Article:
Female Entrepreneurs Versus Male Entrepreneurs
Do men have an advantage over women when it comes to starting a business? According to current research -- not necessarily.
Historically, research has seemed to show that men have an advantage over women when it comes to starting a business.
More recent research indicates that the perceived disparity between male and female entrepreneurs doesn't actually exist and gender is not a determining factor in the success or failure of a new business venture.
But even though gender itself doesn't put female entrepreneurs at a disadvantage, the statistics point to several other factors that can impact the performance of women-owned business startups:
- Experience & Expectations. Statistically, men benefit from more business experience and higher expectations prior to opening a business. This may give men a confidence advantage when they launch a business, but according to the numbers women are more likely to report positive revenues. So what's the lesson? If you are a female entrepreneur, you shouldn't be intimidated by male counterparts even if they seem to enjoy more experience, higher expectations, and greater confidence.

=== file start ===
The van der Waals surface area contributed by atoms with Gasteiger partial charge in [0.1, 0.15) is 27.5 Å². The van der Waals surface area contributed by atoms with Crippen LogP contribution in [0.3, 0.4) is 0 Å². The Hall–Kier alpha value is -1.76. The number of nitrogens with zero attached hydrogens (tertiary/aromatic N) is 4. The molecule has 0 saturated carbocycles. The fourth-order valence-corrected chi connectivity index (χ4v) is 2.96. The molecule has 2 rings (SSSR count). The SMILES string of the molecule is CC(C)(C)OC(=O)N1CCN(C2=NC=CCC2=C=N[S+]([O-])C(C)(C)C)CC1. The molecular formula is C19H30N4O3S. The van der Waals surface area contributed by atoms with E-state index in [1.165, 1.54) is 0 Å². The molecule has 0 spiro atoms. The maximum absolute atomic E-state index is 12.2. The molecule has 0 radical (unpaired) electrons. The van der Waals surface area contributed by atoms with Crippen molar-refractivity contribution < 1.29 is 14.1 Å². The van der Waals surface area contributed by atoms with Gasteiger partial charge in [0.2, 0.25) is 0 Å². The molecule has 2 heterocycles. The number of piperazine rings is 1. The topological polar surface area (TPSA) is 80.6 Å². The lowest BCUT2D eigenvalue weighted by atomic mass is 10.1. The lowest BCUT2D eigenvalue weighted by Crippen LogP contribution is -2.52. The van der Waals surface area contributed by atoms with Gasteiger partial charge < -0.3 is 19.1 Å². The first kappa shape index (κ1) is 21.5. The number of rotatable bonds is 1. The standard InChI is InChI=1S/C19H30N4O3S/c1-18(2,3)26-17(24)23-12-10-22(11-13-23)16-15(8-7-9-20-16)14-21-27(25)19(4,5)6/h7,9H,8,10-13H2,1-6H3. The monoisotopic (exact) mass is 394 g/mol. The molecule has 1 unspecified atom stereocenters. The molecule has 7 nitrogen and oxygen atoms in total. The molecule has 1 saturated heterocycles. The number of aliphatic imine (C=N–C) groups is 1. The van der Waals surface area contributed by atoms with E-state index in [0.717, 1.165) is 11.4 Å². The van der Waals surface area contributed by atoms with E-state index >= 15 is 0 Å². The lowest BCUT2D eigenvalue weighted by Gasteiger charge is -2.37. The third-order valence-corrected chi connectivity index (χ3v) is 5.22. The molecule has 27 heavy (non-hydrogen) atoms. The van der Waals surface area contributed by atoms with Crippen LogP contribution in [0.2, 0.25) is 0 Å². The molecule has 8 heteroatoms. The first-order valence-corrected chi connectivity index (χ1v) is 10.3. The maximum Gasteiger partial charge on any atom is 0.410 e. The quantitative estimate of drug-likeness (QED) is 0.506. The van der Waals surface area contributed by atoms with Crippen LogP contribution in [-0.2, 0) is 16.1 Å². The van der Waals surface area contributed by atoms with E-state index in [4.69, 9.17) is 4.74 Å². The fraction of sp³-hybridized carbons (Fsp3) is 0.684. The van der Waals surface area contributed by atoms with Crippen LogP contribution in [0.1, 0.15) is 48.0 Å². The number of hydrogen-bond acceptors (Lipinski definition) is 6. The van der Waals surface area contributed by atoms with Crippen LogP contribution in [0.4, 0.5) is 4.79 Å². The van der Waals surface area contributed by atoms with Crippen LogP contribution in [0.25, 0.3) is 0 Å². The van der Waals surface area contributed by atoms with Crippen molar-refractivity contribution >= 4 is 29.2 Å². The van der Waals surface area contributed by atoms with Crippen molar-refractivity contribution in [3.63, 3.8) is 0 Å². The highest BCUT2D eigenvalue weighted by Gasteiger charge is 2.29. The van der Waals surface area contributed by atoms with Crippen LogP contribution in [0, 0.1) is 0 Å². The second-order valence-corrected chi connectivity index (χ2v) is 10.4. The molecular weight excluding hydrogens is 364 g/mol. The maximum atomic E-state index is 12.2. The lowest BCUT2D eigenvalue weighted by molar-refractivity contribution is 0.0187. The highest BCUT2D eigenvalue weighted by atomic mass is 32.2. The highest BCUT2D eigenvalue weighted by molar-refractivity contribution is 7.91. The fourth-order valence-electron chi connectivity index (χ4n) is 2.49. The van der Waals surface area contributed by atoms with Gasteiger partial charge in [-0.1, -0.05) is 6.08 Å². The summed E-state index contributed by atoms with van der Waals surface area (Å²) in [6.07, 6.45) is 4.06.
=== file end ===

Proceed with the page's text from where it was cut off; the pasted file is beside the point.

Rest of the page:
- Risk Tolerance. According to the numbers, female owners are more likely to prefer low risk/low return businesses. Male entrepreneurs, on the other hand, are more likely to start technologically intensive businesses, businesses that lose their competitive advantage more quickly, and businesses that have a less geographically localized customer base. In other words, men tend to embrace more risk than women in a new business venture. Risk is sometimes unavoidable as a business owner. But for the most part, female entrepreneurs should take steps to maintain a healthy balance between risk and reward in their companies.
- Education, Business Size, Hours Worked. As it turns out many of the differences that have been thought to exist between male and female business owners are more myth than reality. When all other variables are taken into account, male and female entrepreneurs have the same education levels, start businesses of similar sizes, and work roughly the same amount of hours. Since the notion that female entrepreneurs are less educated with smaller companies and less time to devote to their business is false, female small business owners should feel relieved of much of the pressure to prove themselves to their peers - and more free to enjoy the fruits of their entrepreneurial endeavors.
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